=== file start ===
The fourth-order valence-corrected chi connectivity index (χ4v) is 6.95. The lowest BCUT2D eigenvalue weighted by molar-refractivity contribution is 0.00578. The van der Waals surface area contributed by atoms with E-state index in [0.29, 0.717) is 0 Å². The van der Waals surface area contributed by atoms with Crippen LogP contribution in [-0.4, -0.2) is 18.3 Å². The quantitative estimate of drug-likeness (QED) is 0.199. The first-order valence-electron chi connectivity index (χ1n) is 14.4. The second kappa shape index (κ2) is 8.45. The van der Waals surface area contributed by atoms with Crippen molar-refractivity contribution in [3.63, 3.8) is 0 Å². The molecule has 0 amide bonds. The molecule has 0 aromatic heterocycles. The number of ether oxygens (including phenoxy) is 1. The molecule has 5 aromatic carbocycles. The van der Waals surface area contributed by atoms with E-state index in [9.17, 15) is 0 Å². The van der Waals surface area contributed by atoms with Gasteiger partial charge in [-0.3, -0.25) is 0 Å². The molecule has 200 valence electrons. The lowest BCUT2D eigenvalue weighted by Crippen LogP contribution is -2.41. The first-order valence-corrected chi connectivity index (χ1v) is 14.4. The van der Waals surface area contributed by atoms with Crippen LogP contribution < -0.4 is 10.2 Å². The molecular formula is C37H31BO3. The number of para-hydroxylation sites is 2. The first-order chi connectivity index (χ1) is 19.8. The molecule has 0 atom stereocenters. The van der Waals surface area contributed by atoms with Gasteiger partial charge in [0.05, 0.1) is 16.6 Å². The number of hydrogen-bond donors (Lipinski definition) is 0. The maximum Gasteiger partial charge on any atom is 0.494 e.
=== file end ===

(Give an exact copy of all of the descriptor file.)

The fourth-order valence-corrected chi connectivity index (χ4v) is 6.95. The lowest BCUT2D eigenvalue weighted by molar-refractivity contribution is 0.00578. The van der Waals surface area contributed by atoms with E-state index in [0.29, 0.717) is 0 Å². The van der Waals surface area contributed by atoms with Crippen LogP contribution in [-0.4, -0.2) is 18.3 Å². The quantitative estimate of drug-likeness (QED) is 0.199. The first-order valence-electron chi connectivity index (χ1n) is 14.4. The second kappa shape index (κ2) is 8.45. The van der Waals surface area contributed by atoms with Crippen molar-refractivity contribution in [3.63, 3.8) is 0 Å². The molecule has 0 amide bonds. The molecule has 0 aromatic heterocycles. The number of ether oxygens (including phenoxy) is 1. The molecule has 5 aromatic carbocycles. The van der Waals surface area contributed by atoms with E-state index in [9.17, 15) is 0 Å². The van der Waals surface area contributed by atoms with Gasteiger partial charge in [-0.3, -0.25) is 0 Å². The molecule has 200 valence electrons. The lowest BCUT2D eigenvalue weighted by Crippen LogP contribution is -2.41. The first-order valence-corrected chi connectivity index (χ1v) is 14.4. The van der Waals surface area contributed by atoms with Crippen LogP contribution < -0.4 is 10.2 Å². The molecular formula is C37H31BO3. The number of para-hydroxylation sites is 2. The first-order chi connectivity index (χ1) is 19.8. The molecule has 0 atom stereocenters. The van der Waals surface area contributed by atoms with Gasteiger partial charge in [0.05, 0.1) is 16.6 Å². The number of hydrogen-bond donors (Lipinski definition) is 0. The maximum Gasteiger partial charge on any atom is 0.494 e.